AUCKLAND, Tuesday: CBD-based behavioural agency NeuroSpot has tapped into the wonders of neuroscience to optimise the performance of Trustpower’s We’ve Got The Time campaign.
NeuroSpot founder/director Cole Armstrong said: “This project comes from some work I’ve done with Carolyn Schofield at Trustpower, using neuroscience to measure people’s emotional responses and branding cut-through.
“This work increased prompted brand awareness (+14%), brand recognition (+77%) and brand consideration (+20%).
“Given the impact that the work of effectiveness gurus Les Binet & Peter Fields has had on marketing thinking, this is a very different (and direct) way of measuring emotional impact and ad effectiveness on consumers.
“Trustpower is one of NZ’s most successful utility providers, acquiring significant numbers of new customers as well as spreading outside of its core energy focus into the telco industry.
“This is where NeuroSpot steps in, acting as the link between the world of human behavioural science, and the commercial world.”
“However, the energy and telco sectors have heated up in the past few years, with new competitors entering the market, and at the same time consumer behaviour has changed. Levels of switching have increased, and consumers have becoming increasingly likely to review their options on a regular basis.
“In this environment, commercial advantage can be gained from finding new and innovative solutions. So, with a new brand campaign (We’ve Got the Time) in market, Trustpower decided to double-down on their investment, and used the latest scientific research methods from NeuroSpot to ensure their campaign hit the mark.
“The challenge is that emotion is a very difficult concept to define, although seemingly easy to recognise.”
So, how do you know when you’ve hit the mark? Trustpower marketing manager Carolyn Schofield said: “One of my challenges, in a commodity sector like utilities, is how to increase the desirability of the Trustpower brand.
“One way to do this is to create advertising that builds a positive, emotional connection with consumers.
“NeuroSpot used electroencephalography to measure people’s actual brain responses while watching the ad.”
“Conventional advertising performance research tells me what people say their reaction to advertising is, but this might not give the full story. It may also identify areas where advertising is not performing as expected but it doesn’t tell me why. Having invested in a major brand campaign I wanted to know if it was performing as well as it could, or if there was any room for improvement. And if so, what I could do to make it even better?”
Cole Armstrong said: “Over the last few decades, fields like behavioural economics and cognitive neuroscience have shown that whether we call them people or consumers, humans all work with the same set of equipment – eyes, ears, a brain and so on. We know people are irrational and influenced by emotion more than objective thought, and that’s really interesting. But we know that while irrational, people are equally predictable, and that’s a commercial opportunity for brands.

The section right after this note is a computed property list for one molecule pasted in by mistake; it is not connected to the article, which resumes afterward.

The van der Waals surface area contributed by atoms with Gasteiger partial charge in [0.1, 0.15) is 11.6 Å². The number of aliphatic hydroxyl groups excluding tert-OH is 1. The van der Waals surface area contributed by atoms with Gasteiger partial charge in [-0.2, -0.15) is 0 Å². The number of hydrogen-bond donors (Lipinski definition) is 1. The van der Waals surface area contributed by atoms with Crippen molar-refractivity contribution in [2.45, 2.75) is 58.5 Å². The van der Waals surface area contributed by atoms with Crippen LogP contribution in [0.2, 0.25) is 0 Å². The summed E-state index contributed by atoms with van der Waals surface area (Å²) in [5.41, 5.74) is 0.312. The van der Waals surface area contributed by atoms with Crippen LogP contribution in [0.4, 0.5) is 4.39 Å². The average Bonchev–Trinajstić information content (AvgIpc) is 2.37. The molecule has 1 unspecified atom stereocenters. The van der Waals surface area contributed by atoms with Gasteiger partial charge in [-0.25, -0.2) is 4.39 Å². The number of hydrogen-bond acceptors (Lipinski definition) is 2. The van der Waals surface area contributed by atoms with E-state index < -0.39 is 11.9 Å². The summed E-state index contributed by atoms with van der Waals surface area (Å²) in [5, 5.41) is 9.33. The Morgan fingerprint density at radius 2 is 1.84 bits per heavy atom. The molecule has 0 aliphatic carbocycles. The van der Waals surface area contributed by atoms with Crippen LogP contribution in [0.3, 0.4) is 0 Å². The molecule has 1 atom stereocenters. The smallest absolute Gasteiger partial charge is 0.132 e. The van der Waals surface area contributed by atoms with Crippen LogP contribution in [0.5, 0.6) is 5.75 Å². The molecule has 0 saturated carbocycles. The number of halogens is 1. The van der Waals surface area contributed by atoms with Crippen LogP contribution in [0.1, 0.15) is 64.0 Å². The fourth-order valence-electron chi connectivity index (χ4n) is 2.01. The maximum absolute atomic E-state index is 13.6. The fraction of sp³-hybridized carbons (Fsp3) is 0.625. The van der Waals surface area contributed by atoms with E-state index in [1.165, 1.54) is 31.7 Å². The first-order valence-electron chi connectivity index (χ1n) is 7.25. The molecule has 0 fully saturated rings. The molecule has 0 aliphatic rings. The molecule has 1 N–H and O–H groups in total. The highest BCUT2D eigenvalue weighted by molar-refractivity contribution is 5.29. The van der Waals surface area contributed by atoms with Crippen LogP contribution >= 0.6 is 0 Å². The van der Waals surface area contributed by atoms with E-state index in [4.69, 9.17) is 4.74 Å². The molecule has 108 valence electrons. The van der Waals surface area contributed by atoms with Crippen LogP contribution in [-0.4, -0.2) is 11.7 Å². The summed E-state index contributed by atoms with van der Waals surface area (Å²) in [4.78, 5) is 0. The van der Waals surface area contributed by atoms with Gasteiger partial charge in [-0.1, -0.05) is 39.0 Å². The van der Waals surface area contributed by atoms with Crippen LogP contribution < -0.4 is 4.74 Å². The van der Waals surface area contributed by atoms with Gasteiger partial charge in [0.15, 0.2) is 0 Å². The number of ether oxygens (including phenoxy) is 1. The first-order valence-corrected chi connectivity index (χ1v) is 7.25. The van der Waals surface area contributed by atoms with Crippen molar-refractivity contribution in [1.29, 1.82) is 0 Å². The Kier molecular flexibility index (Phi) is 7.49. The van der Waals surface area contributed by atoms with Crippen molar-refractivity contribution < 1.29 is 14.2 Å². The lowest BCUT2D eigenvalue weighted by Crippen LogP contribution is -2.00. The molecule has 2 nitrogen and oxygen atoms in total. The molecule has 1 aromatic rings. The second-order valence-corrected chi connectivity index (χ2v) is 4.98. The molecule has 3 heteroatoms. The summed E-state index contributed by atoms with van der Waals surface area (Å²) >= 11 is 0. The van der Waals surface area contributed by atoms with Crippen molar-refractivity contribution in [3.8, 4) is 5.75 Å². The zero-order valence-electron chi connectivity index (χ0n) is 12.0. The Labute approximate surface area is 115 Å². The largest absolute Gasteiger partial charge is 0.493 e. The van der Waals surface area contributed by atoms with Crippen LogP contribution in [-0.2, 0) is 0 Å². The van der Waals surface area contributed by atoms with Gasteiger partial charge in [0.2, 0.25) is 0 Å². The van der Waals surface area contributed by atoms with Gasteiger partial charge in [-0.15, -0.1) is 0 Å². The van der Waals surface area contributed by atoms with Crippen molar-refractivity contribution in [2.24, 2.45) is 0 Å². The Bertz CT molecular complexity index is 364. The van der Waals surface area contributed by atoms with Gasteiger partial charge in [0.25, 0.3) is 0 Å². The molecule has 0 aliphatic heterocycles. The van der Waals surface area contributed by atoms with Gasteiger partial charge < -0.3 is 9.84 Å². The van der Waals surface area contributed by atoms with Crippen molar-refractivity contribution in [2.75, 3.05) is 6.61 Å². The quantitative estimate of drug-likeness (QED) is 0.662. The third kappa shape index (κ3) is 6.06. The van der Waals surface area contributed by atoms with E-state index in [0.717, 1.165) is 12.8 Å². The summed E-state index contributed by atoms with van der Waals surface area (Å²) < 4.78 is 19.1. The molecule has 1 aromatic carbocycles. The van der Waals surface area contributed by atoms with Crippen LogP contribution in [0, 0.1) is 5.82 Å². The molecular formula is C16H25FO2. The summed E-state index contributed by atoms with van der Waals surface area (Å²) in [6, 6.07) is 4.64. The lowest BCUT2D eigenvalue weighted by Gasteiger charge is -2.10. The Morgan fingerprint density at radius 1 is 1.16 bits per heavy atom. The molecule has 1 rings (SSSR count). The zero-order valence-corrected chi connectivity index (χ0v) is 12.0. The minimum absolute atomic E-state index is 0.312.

“The other interesting thing that marketers have noted is that most of our decision-making – 90-95% by some estimates – occurs subconsciously. So, asking people what they think and feel won’t help with decisions like branding and advertising impact, because by definition, it’s people’s subconscious in play.
“That is where NeuroSpot steps in, acting as the link between the scientific world of human behavioural science, and the commercial world.”
NeuroSpot used an approach that has been widely used overseas using electroencephalography (EEG) to measure people’s actual brain responses while watching the ad.
This allowed them to record the emotional intensity of each moment, and how visually engaging the scenes were.
The other key element of NeuroSpot’s approach was the use of eye tracking to measure what people really see even if they didn’t recall seeing it. “We know from researchers like Robert Heath, that people see much more than they think they saw, and that this can have a huge impact. Equally, if someone doesn’t see something, they can’t be impacted by it. It surprises me the number of adverts I’ve tested, where people haven’t paid attention to the branding elements – a pretty simple and fundamental issue.”
The tvc from Gunroom features musicians Age Pryor, Laughton Kora, Chris O’Connor and Emma Eden creating an original piece of music called We’ve Got the Time.
Creative Director: Daniel Crayford (ex CD at Lintas & Lowe)
Creative Agency: Art and Industry
Production Company: Gunroo
Director: Chris Dudman
Music: Age Pryor
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